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grandmaster of selfies

At the beach, in a night club bathroom, alone or with friends. It wasn’t so long ago that selfies took over social media by storm, with people all over the world getting dozens, hundreds and even thousands of tokens of appreciation in the form of thumbs up and heart icons. But the concept of selfies isn’t exactly new, only the name is. And looking at the amazing output of one of the most original Polish painters, Jacek Malczewski, one can’t stop to think just how wonderful it would be if he had an Instagram profile. One thing is for sure, it wouldn’t be boring!

This most famous of all Polish symbolists was born in 1854 and while he got his education under the watchful eye of Jan Matejko himself, he did not share his master’s passion for history painting. Instead, worlds created by Malczewski are full of metaphor, nuance, symbolism and mythical figures, which isn’t to say that more patriotic motives, longing for a free homeland and the martyrology (suffering and martyrdom) of the Polish nation didn’t play an important role in his oeuvre.

Malczewski as a self-portraitist is your typical narcissist, ironist and jester, whiile retracing dozens of his works reveals a great deal about his evolution as an artist and beyond. In his Self-Portrait with a Palette of 1892, we see a dignified, carefree thirty-eight-year-old, whereas his later works such as Self-Portrait in White Dress or Self-Portrait in Armor are both proof of a certain audacity and self-mockery. It is not surprising, then, that Malczewski’s colleagues accused him of being a phony with a particular flair for “dressing up”.

Malczewski the artist proved to be quite a proud, temperamental and sensitive figure in real life. In 1896, he began his teaching career at the Krakow School of Fine Arts, but four years later, in 1900, he abandoned his studies after a tit-for-tat with the then rector. He wouldn’t return until a decade later when a good friend of his took over the previous rector’s post. Malczewski’s emotional life was also full of ups and downs. A one-sided love for his cousin, an unhappy marriage, and finally, a years-long romance with a much younger (25 years younger, to be exact) Maria Balowa all reflected on the artist’s work. Primrose, a 1905 self-portrait alongside his wife, and Self-Portrait with Muse three years later, in which the mythological character gets a face of his mistress, are separated not only by time but also – or one should say: above all – by what they represent.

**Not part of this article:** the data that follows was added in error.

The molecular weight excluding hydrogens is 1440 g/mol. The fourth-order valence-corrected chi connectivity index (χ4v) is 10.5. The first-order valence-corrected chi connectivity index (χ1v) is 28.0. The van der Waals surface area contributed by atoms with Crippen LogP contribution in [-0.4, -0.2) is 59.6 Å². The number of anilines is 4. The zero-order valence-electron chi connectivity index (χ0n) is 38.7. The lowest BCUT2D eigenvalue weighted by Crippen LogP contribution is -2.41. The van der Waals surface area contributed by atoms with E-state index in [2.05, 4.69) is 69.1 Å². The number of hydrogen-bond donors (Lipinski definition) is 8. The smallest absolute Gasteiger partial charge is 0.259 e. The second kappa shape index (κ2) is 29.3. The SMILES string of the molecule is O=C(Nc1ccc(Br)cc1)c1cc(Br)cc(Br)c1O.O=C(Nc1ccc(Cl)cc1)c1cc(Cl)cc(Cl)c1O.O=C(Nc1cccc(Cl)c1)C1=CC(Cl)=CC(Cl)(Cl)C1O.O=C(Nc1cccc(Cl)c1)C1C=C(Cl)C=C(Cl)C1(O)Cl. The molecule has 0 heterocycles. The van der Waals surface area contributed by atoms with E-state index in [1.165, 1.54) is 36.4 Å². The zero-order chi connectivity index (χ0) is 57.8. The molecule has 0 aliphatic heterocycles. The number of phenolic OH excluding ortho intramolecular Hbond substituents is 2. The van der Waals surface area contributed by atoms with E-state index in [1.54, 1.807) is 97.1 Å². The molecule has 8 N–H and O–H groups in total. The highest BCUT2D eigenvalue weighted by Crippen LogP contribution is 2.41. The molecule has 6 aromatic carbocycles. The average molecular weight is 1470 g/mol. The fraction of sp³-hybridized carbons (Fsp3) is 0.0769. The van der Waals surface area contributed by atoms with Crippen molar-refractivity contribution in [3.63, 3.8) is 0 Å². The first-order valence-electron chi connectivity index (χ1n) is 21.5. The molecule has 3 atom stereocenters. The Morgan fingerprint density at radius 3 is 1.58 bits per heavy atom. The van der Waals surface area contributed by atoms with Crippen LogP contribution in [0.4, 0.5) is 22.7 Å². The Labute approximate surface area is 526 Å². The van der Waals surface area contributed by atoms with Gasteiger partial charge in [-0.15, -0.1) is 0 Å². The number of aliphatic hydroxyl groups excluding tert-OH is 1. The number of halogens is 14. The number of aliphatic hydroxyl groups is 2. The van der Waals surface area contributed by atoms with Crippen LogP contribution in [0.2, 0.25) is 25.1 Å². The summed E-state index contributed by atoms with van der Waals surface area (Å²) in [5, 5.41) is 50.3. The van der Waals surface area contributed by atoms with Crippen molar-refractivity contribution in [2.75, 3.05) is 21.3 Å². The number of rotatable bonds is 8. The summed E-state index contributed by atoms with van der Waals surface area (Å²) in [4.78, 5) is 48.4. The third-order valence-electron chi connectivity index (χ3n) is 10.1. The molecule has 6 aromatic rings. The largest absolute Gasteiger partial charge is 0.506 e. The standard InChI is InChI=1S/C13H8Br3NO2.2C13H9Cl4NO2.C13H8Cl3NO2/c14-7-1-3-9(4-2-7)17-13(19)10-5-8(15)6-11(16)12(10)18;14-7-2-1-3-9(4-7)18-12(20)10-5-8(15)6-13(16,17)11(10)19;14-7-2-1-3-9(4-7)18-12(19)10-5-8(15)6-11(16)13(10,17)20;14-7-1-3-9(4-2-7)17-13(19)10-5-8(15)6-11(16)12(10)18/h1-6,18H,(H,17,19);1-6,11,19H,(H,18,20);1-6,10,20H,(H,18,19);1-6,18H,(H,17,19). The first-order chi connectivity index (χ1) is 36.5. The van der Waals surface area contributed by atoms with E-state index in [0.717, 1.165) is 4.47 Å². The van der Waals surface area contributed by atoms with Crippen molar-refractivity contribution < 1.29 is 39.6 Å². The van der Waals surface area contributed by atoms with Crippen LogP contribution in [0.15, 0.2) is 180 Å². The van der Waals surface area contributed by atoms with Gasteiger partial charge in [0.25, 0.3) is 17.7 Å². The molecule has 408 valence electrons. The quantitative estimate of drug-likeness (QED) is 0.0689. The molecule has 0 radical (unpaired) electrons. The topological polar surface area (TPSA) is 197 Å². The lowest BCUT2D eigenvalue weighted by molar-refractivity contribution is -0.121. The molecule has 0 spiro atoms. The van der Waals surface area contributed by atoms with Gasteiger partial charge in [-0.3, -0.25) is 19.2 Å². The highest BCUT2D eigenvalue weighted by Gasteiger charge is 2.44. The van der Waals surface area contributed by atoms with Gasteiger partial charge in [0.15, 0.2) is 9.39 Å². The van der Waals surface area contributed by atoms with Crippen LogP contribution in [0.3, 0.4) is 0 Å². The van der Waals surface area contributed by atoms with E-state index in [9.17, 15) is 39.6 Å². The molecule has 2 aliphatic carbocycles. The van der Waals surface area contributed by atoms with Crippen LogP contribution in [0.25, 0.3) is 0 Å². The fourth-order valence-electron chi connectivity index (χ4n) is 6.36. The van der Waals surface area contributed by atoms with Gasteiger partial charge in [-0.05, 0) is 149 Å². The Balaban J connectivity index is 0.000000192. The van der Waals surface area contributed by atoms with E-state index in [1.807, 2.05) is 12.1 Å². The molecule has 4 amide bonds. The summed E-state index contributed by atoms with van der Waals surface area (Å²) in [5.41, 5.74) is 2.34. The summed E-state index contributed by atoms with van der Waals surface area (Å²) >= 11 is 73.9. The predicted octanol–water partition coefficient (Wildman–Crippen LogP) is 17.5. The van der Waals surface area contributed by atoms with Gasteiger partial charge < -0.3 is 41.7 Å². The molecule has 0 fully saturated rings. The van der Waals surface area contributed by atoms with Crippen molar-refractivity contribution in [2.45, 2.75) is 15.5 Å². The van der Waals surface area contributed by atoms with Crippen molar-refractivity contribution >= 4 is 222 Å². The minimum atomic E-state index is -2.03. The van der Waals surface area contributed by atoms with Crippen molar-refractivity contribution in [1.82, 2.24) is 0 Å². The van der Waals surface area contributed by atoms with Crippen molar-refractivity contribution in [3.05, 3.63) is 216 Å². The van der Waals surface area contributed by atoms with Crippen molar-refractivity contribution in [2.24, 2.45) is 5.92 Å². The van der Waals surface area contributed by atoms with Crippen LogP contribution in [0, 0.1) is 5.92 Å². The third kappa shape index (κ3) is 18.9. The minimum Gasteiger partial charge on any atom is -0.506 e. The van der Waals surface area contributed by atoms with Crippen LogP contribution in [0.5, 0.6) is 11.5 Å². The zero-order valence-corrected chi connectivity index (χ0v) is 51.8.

The Radom-born artist was many things but banal, conventional or politically correct weren’t any of them. Admiring Malczewski’s oeuvre now brings to mind the cult comic series Where’s Wally? if we consider that Malczewski was as eager to lend his face to numerous figures, including biblical and mythological ones. And not just any figures at that, because even his Christ in Emmaus is the artist himself, just long-haired, while his self-portrait Polish Hector symbolizes the painter’s aspirations for Poland’s independence. Nobody ever said that modesty was the only way to go, did they?

Jacek Malczewski died in 1929, leaving behind dozens of outstanding works that let us retrace his evolution as an artist and a human being – some refer to the passage of time, others to political changes, while others still to complex emotionality. What remains, however, is the artist’s authentic, allegoric style that’s not easily forgotten.

transl. Jakub Majchrzak

  • Jacek Malczewski, Self-portrait with a palette, 1892